Olympic Peninsula, WA
WSDOT (subconsultant to Parametrix)
Throughout Washington state, there are thousands of rivers and streams that flow under roads and highways. When the highways were designed decades ago, culverts were installed so water could pass under them. Many were installed before scientists fully understood the needs of salmon, steelhead, and other fish.
Studies now show that these culverts are impeding fish migration and contributing to dwindling numbers of salmon. SCJ Alliance is teamed with four civil engineering and environmental services firms—Parametrix (the project lead), David Evans Associates, and HDR—selected to design solutions for removing 24 of these culverts on Washington’s Olympic Peninsula.
Many of the initial 24 culverts are on remote sections of U.S. Highway 101. This will require careful planning to minimize travel interruptions during construction where detour routes are limited or simply don’t exist. Minimizing impacts to the surrounding environment, such as trees, wetlands, potential cultural resources, is a priority.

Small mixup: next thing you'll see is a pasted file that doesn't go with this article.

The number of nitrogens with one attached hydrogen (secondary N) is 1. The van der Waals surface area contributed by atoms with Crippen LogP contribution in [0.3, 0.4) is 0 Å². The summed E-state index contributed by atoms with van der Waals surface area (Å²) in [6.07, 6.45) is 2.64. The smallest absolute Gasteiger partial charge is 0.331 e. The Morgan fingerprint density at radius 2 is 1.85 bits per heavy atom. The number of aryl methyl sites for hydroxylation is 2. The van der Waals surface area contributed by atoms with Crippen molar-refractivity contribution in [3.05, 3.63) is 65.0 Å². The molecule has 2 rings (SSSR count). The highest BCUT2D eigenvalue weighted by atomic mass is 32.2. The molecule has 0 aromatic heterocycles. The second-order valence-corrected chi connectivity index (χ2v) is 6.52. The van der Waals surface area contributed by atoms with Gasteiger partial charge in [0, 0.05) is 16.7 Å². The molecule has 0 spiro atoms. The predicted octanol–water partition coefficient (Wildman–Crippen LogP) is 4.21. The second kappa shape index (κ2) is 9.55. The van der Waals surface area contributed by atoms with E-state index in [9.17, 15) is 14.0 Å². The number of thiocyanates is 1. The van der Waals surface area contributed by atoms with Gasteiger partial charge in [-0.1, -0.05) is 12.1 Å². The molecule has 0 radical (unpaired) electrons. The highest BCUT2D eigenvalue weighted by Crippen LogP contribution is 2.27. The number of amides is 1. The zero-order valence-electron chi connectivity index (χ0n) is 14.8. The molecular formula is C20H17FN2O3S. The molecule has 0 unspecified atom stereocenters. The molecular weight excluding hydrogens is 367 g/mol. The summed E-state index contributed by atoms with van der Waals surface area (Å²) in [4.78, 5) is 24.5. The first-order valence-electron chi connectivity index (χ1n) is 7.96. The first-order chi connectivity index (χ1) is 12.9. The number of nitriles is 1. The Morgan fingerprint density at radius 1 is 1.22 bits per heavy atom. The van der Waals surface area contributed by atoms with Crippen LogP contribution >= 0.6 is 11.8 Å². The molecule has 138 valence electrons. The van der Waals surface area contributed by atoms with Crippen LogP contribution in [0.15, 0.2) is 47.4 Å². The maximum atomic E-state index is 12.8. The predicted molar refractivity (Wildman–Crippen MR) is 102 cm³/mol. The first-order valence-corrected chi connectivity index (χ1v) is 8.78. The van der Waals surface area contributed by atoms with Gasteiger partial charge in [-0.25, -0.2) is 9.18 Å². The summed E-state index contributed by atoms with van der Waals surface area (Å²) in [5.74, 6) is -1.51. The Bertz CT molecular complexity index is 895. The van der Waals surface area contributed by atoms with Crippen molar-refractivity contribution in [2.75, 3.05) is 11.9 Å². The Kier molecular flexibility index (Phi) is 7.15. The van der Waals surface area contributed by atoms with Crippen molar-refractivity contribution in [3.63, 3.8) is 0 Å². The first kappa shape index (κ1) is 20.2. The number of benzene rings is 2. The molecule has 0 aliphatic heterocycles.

To efficiently tackle these challenges, the project team is divided into four smaller teams each responsible for delivering the design for a bundle of culvert replacements. SCJ’s team includes staff who specialize in roadway and stormwater design, traffic engineering, and soil and wetland science. In addition, SCJ’s environmental planning team is leading the preparation and management of environmental documentation and permit support for all 24 culvert replacements.
“I’m extremely excited to be working on this project. The removal of defunct culverts will support the recovery of declining salmon, and other fish species, by eliminating migratory barriers and expanding spawning habitat. This project will also aid in the preservation of food supplies for the endangered Southern Resident orcas and honor the state’s obligation to fulfill treaty rights with several Pacific Northwest Tribes.”
Hunter Brown, PE, STP, ENV SP